It may come as a shock to today's teens, but Scream wasn't the first horror
flick to be self-referential and genre-savvy. See, we children of the Eighties know
movies that reworked the classic monster-movie archetypes -- Wolfman, Dracula, Frankenstein -- to fit modern style and sensibility when Kevin Williamson was still in diapers, or at least in Members Only sportswear.
Far superior to Michael J. Fox's imminently forgettable Teen Wolf, the
other wolfman redux of the Eighties, American Werewolf in London, written
and directed by yukmeister John Landis (Animal House, The Blues Brothers),
finds David Kessler (Naughton) backpacking through the moors of Scotland when he
and college pal Jack (Dunne) are mauled by a werewolf. Shipped off to a London hospital
and minus one shredded friend, Naughton recoups only to fulfill the prophecy of the
movie's title. Startling dream imagery and some flashes of gore poke fun at horror
movie archetypes, but are also genuinely scary. Anyone who endured last year's marginally
related Julie Delpy-Tom Everett Scott sequel can testify that 15-plus years of technical
wizardry sometimes don't mean diddly. Most enjoyable, however, is the goofy fun Landis
and company are having playing against audience expectations. And as the American
Werewolf at the center of it all, Naughton proves sarcastic, bright-eyed charmers
existed long before George Clooney was learning the Facts of Life.
In his campy vamp time capsule of Eighties chic, Schumacher uses a cast jam-packed
with Bop bigshots along with gory comic book goofiness to tell his story of
rock & roll nightstalkers in the fictional "murder capital of the world"
Santa Carla (real-life Santa Cruz). For these wayward cool kids of the night, it's
all mesh tops and mousse, long hair and leather jackets (plus one dangling earring).
But equally as interesting is looking at these actors in terms of their career tracks:
Watch then-unknown Jason Patric debut his chiseled jaw and ram heads with then-cool
Kiefer Sutherland years before they were rivals for Julia Roberts' love; watch Jami
Gertz in her brief stint as a screen siren; watch the two Coreys at the 14-minute
mark; and who knew Dianne Wiest was in this thing? Unlike more complicated takes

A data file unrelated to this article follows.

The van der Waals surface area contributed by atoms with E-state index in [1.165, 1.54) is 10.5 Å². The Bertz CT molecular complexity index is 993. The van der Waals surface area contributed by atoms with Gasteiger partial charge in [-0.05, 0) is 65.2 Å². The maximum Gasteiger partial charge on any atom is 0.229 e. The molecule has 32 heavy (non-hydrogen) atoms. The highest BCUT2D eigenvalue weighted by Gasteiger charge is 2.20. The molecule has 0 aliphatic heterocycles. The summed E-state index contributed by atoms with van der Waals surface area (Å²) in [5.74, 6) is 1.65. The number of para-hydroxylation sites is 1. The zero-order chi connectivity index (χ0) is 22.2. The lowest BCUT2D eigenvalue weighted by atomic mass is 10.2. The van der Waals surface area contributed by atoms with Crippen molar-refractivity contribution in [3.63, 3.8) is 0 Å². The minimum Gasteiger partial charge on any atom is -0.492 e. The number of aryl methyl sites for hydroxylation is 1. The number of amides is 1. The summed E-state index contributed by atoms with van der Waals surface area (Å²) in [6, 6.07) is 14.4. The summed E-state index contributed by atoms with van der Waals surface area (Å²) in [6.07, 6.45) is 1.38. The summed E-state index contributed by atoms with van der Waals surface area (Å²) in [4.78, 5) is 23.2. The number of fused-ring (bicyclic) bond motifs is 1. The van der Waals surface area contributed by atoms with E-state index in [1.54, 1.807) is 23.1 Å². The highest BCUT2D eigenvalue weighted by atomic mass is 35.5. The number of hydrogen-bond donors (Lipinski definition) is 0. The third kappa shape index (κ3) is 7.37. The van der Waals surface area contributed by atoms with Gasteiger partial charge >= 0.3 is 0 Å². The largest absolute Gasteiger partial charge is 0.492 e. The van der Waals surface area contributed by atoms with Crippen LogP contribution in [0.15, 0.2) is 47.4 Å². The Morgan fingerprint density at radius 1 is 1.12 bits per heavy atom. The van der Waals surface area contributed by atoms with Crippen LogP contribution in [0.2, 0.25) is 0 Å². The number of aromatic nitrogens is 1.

in the vampire canon, Lost Boys maintains a fairly blue-collar attitude toward
the mythology: It's just holy water, blood sucking, and stakes through the heart
here. But like the memorable INXS soundtrack song of the same name, Schumacher is
more interested in giving us a "good time tonight," as he intersperses
shots of the glitzy, towering rollercoasters, the shrill cries of those riding it
out, all to remind us: Hey, you love this stuff.
Even sillier is Frankenhooker, the ridiculous cult knockoff of the gothic
classic that, although it opened at the beginning of this decade, still maintains
the Eighties offensiveness of a pre-PC era. When tinkering scientist Jeffrey's fiancée
is sliced and diced in a bizarre gardening accident, he seeks out the perfect body
with which to reassemble her sundry parts. Armed with his special strain of "supercrack,"
he lures a gaggle of big-bosomed, drug-loving hookers to his hotel room who, upon
smoking the stuff, are impelled to do such things as scamper about scantily clad,
rubbing each other in ecstasy until -- quicker than you can say Marion Barry -- their
bodies explode. It's easy to jeer at the appalling dearth of acting talent here,
or at the ludicrous plot barren of plausibility or suspense. It's simple to be provoked
by such angry, hostile treatment of female body parts. I contend, however, that it
is more difficult to find the traces of Mary Shelley's 19th-century novel. Okay,
it's impossible to find. But Frankenhooker does offer an assortment of laughs,
especially for the discriminating connoisseur of soft-core porn, and while not quite
as technically adept as the former two, any movie with a beefed-up überpimp
named Zorro fretting, "Where my bitches at?" gets my vote.